This little gem comes to us via Richard Bangall -I saw his post on LinkedIn and just knew I had to elaborate and share this one. SMART/SMARTER are fantastic mnemonics to help Public Relations Professionals set their strategic goals- long or short term.
The SMART concept has been around since the 80s. Public Relations professionals who take the time to test their strategy against the SMART concept are more likely to meet and even exceed their goals because they are focused. Sounds straight-forward right? The big question is: Does your strategy measure up and pass the SMART test?
Simply stated: Set precise objectives.
A specific objective/goal should answer most if not all of the five “W’s”:
Who: Who is responsible and who is involved in this goal? VP of Public Relations, Public Relations Manager
What: What is it we want to accomplish? Placements of our CEO and Chief Researcher in WSJ & Wired
Where: Define the location of this goal where applicable. WSJ and Scientific American
When: This joins Specific with Time-Bound defined below.
Why: Define the purpose of this objective/goal and the benefits of achieving the desired outcome. Increase visibility of the brand and it’s leadership in top tier publications.
Simply stated: Can it be measured?
If a goal/objective can not be measured you should rethink if it is worth the time and effort of the team. Measurement of progress keeps the team on on target to achieve the stated goal/objective.
Simply stated: Is the goal/objective realistic?
Achievable goals/objectives live in reality and you should as well. Attempting to garner coverage in a media outlet with whom you have no relationship is not going to happen, unless your company does something super impact-full (smart or stupid). If you are a one man PR department can you really spend 70% of your day on one goal leaving everything else to take care of itself? Probably not.
Simply stated: Does this goal/objective have an impact on the business? i.e. Does it matter?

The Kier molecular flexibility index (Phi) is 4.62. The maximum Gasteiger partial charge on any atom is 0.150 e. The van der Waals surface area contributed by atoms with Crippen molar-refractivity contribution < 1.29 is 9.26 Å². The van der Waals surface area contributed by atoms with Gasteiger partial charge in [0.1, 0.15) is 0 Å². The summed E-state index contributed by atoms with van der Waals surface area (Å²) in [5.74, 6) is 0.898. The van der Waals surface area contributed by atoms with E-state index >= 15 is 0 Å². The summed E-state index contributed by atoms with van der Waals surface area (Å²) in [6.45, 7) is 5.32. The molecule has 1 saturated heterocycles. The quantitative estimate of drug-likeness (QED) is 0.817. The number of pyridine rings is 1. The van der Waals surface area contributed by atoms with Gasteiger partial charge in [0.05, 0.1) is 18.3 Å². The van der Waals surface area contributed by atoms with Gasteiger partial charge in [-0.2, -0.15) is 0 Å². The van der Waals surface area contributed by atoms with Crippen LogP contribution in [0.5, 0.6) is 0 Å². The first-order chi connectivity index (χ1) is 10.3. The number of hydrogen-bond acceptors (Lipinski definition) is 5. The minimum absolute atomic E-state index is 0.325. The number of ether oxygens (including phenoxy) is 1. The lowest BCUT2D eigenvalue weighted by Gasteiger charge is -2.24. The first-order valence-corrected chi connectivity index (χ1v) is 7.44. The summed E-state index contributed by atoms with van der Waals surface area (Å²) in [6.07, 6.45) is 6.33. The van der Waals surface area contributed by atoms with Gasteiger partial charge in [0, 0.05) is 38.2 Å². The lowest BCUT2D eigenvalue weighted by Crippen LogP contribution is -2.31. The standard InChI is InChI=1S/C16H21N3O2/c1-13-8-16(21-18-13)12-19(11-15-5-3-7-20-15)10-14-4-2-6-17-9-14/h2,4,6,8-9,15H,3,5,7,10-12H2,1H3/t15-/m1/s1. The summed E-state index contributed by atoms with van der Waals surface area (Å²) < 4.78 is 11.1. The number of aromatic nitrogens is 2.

Goals/objectives that are relevant to the organization will receive recognition and support necessary to achieve them. Ask these questions to determine if a goal/objective is relevant:
Is this the right time to do this?
Does this align with the larger organizational strategy?
Does this align with the overall departmental strategy?
Is it worthwhile to pursue this goal?
Simply stated: Deadlines are necessary to Measure, Evaluate and Achieve goals/objectives. Defining time frames also gives the team a target to shoot for. From a management perspective people need to know where the finish line is to properly plan and assess priorities.
Simply stated: Determine the outcome.
This is where quantitative and qualitative measures come into play. By judging the significance of the goal/objective compared to the effort and time you can determine it’s worth. The quality of the outcome and it’s impact to the business or brand determine success. It will also uncover were refinement is needed.
Ask yourself: What is the significance of the goal that was achieved?
Simply stated: See Evaluate. Rinse. Repeat.
Re-Evaluation should be done to refine and repeat goals and objectives where applicable.
Management Review (November 1981) George T. Doran “There’s a S.M.A.R.T way to write management’s goals and objectives”